Photo: Getty Images

The fraught social ritual of getting your round in

One of the many unspoken rules of British life is that when one is drinking at the pub with others, one buys rounds. For the naive New Zealander, it’s stressful AF, says Elle Hunt.

At the pub one Friday night in London a few weeks ago, I was at the bar with a large group of people, waiting to be served. The crowd was taking longer than usual to thin, and I craned my neck to see what the hold-up was. Then I figured it out.

All these people were in fact part of the same group – they were just ordering and paying for their drinks separately, while everyone else at the bar ordered in rounds of two or three. That alone was almost enough to give them away, but overhearing them speak confirmed it: they were all New Zealanders.

I didn’t blame them. The culture of buying rounds is easily the most stressful part of living in the UK, or at least it was until it was odds-on for Boris Johnson as PM. The system works, in theory: in a group of three people, one person goes to the bar and buys drinks for all, repeat until everyone’s had three drinks, then they go their merry ways. But in the words of Homer Simpson, communism works, in theory.

In reality, Person C arrives late after Person A has already gone to the bar for themselves and Person B. C then joins the round when B returns the favour for A. The next one should be on C, but they’ve got Parkrun in the morning and were only intending on having one – and look! Isn’t that D, E, F and F’s partner we met one time walking in? Better ask them what they’re having…

TFW you achieve a state of free-flowing, easy reciprocity (Photo: Getty Images)

After two years in London, I am no more confident in navigating this scenario, a variation on which is guaranteed, no matter how many friends you’re with or how much you intend to drink. It is like a maths problem, or a riddle: a man spends 60 quid down the pub, orders no food, yet emerges completely sober. How? He got the bum end of the round, that’s how.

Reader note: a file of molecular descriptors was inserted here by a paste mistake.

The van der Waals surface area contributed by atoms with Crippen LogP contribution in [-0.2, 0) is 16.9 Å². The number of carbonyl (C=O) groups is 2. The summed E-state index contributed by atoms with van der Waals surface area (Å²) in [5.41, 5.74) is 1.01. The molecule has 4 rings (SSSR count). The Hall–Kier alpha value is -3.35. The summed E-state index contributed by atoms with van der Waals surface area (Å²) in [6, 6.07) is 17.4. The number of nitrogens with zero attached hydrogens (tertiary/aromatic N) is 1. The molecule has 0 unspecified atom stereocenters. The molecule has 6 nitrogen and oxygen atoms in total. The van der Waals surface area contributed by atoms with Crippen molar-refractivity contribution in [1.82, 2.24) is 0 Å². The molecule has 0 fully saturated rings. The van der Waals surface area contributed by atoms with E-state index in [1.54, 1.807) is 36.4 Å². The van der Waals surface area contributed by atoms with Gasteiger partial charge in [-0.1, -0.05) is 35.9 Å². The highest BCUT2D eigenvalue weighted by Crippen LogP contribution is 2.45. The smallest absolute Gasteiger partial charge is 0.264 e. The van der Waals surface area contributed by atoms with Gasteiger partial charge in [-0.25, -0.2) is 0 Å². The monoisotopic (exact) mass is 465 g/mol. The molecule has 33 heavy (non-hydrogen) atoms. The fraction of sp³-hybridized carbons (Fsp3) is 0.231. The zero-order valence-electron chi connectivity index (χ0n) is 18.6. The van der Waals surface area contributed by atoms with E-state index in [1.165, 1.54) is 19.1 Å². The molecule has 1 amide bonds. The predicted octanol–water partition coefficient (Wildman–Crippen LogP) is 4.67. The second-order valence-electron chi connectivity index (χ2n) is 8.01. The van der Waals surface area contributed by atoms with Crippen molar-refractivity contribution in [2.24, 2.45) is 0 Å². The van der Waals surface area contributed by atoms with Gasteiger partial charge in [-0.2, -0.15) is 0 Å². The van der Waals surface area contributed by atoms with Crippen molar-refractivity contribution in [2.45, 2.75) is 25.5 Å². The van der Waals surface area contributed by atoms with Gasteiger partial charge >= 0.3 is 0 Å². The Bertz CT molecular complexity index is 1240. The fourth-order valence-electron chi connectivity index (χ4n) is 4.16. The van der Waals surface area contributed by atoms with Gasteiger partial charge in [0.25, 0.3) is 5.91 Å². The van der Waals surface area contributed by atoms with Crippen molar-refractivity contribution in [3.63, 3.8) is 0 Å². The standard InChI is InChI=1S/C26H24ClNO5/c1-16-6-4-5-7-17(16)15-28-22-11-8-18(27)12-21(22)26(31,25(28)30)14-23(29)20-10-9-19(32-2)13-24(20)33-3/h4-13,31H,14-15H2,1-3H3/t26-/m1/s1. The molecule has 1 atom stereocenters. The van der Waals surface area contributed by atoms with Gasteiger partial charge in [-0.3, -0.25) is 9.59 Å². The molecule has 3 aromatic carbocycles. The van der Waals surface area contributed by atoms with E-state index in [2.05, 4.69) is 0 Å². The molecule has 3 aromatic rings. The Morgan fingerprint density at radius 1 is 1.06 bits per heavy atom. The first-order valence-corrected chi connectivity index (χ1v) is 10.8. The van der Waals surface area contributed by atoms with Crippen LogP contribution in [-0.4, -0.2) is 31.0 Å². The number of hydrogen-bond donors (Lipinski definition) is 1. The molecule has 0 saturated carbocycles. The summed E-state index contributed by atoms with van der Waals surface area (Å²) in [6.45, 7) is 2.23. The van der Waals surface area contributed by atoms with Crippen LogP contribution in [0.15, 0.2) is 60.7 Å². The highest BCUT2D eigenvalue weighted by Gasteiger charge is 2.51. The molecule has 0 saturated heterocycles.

Still, being 60 quid down (don’t convert to NZD. Never convert to NZD) is vastly preferable to the alternative: being branded a round-dodger. Nothing is more frowned upon in British culture, not even queue jumping or, lately, immigration. Make a habit of skipping rounds, and no one will ever bring it up with you – they’re too conflict avoidant for that. But it will be noticed, and counted against you in your absence.

My own fear of being charged with round-dodging is such that, when I’ve had a drink bought for me but was only planning on staying for one, I have forcefully insisted on returning the favour, then, on handover, immediately left the pub. And that, I’m told, “weirds everyone out”. You just can’t win.

The goal, as I understand it, is to achieve a state of free-flowing, easy reciprocity, whereby you are serenely oblivious as to whether you will end the night up or down. In fact just thinking about it in terms of “up” or “down” is in direct contravention of this: you must trust that the arc of the moral universe will bend towards justice. To quote my sage flatmate, who never fails to get his round in, having attained this particular nirvana: “These things tend to even themselves out over the course of the season.”